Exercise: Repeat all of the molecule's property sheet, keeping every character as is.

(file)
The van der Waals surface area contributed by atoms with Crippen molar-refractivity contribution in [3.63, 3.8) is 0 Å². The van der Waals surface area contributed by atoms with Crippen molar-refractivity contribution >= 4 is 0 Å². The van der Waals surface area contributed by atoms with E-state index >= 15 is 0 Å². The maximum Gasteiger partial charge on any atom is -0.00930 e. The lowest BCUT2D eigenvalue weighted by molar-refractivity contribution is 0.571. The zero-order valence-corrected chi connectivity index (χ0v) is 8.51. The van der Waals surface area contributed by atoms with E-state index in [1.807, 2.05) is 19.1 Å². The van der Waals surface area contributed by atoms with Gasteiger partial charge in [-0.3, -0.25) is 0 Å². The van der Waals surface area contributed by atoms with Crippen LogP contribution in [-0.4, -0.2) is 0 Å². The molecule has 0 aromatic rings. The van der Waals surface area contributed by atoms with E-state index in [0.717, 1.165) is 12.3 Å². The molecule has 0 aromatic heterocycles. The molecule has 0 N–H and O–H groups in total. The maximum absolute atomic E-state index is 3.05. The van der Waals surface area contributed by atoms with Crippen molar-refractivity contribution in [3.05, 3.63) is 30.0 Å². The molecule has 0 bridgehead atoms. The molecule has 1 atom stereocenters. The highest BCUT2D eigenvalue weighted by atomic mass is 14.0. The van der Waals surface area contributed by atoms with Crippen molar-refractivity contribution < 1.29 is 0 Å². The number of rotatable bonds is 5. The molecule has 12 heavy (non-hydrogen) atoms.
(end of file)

The van der Waals surface area contributed by atoms with Crippen molar-refractivity contribution in [3.63, 3.8) is 0 Å². The van der Waals surface area contributed by atoms with Crippen molar-refractivity contribution >= 4 is 0 Å². The van der Waals surface area contributed by atoms with E-state index >= 15 is 0 Å². The maximum Gasteiger partial charge on any atom is -0.00930 e. The lowest BCUT2D eigenvalue weighted by molar-refractivity contribution is 0.571. The zero-order valence-corrected chi connectivity index (χ0v) is 8.51. The van der Waals surface area contributed by atoms with E-state index in [1.807, 2.05) is 19.1 Å². The van der Waals surface area contributed by atoms with Gasteiger partial charge in [-0.3, -0.25) is 0 Å². The van der Waals surface area contributed by atoms with Crippen LogP contribution in [-0.4, -0.2) is 0 Å². The molecule has 0 aromatic rings. The van der Waals surface area contributed by atoms with E-state index in [0.717, 1.165) is 12.3 Å². The molecule has 0 aromatic heterocycles. The molecule has 0 N–H and O–H groups in total. The maximum absolute atomic E-state index is 3.05. The van der Waals surface area contributed by atoms with Crippen molar-refractivity contribution in [3.05, 3.63) is 30.0 Å². The molecule has 0 bridgehead atoms. The molecule has 1 atom stereocenters. The highest BCUT2D eigenvalue weighted by atomic mass is 14.0. The van der Waals surface area contributed by atoms with Crippen molar-refractivity contribution < 1.29 is 0 Å². The number of rotatable bonds is 5. The molecule has 12 heavy (non-hydrogen) atoms.